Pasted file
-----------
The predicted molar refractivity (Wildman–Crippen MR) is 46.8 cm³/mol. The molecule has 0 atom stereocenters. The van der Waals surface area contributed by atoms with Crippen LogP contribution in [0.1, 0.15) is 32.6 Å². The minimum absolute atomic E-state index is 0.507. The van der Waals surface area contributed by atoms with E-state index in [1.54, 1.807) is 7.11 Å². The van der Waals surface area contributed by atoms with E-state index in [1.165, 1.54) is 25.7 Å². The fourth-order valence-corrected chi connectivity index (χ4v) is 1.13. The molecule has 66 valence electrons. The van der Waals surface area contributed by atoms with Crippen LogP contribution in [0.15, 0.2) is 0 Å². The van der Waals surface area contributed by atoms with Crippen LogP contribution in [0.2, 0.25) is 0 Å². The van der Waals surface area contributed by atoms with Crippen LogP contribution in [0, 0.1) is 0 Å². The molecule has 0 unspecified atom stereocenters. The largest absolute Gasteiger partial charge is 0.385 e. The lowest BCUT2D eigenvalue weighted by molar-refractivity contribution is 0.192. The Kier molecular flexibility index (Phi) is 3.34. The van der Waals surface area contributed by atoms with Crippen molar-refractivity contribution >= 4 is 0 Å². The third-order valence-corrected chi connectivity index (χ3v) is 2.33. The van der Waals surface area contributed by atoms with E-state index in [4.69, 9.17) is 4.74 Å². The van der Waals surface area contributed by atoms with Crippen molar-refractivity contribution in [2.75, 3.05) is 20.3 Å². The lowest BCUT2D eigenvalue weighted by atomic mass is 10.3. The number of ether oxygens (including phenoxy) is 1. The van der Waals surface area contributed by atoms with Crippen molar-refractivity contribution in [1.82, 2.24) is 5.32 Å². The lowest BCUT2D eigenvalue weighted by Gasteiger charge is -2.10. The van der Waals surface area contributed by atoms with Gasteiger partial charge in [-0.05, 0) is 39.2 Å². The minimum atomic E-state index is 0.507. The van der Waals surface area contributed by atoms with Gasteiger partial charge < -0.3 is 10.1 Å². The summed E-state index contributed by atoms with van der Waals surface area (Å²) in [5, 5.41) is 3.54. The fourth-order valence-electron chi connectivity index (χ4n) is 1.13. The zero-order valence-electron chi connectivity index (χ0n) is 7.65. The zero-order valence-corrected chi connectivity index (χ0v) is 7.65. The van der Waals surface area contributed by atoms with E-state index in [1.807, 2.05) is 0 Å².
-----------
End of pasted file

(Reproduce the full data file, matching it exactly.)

The predicted molar refractivity (Wildman–Crippen MR) is 46.8 cm³/mol. The molecule has 0 atom stereocenters. The van der Waals surface area contributed by atoms with Crippen LogP contribution in [0.1, 0.15) is 32.6 Å². The minimum absolute atomic E-state index is 0.507. The van der Waals surface area contributed by atoms with E-state index in [1.54, 1.807) is 7.11 Å². The van der Waals surface area contributed by atoms with E-state index in [1.165, 1.54) is 25.7 Å². The fourth-order valence-corrected chi connectivity index (χ4v) is 1.13. The molecule has 66 valence electrons. The van der Waals surface area contributed by atoms with Crippen LogP contribution in [0.15, 0.2) is 0 Å². The van der Waals surface area contributed by atoms with Crippen LogP contribution in [0.2, 0.25) is 0 Å². The van der Waals surface area contributed by atoms with Crippen LogP contribution in [0, 0.1) is 0 Å². The molecule has 0 unspecified atom stereocenters. The largest absolute Gasteiger partial charge is 0.385 e. The lowest BCUT2D eigenvalue weighted by molar-refractivity contribution is 0.192. The Kier molecular flexibility index (Phi) is 3.34. The van der Waals surface area contributed by atoms with Crippen molar-refractivity contribution >= 4 is 0 Å². The third-order valence-corrected chi connectivity index (χ3v) is 2.33. The van der Waals surface area contributed by atoms with E-state index in [4.69, 9.17) is 4.74 Å². The van der Waals surface area contributed by atoms with Crippen molar-refractivity contribution in [2.75, 3.05) is 20.3 Å². The lowest BCUT2D eigenvalue weighted by atomic mass is 10.3. The number of ether oxygens (including phenoxy) is 1. The van der Waals surface area contributed by atoms with Crippen molar-refractivity contribution in [1.82, 2.24) is 5.32 Å². The lowest BCUT2D eigenvalue weighted by Gasteiger charge is -2.10. The van der Waals surface area contributed by atoms with Gasteiger partial charge in [-0.05, 0) is 39.2 Å². The minimum atomic E-state index is 0.507. The van der Waals surface area contributed by atoms with Gasteiger partial charge < -0.3 is 10.1 Å². The summed E-state index contributed by atoms with van der Waals surface area (Å²) in [5, 5.41) is 3.54. The fourth-order valence-electron chi connectivity index (χ4n) is 1.13. The zero-order valence-electron chi connectivity index (χ0n) is 7.65. The zero-order valence-corrected chi connectivity index (χ0v) is 7.65. The van der Waals surface area contributed by atoms with E-state index in [1.807, 2.05) is 0 Å².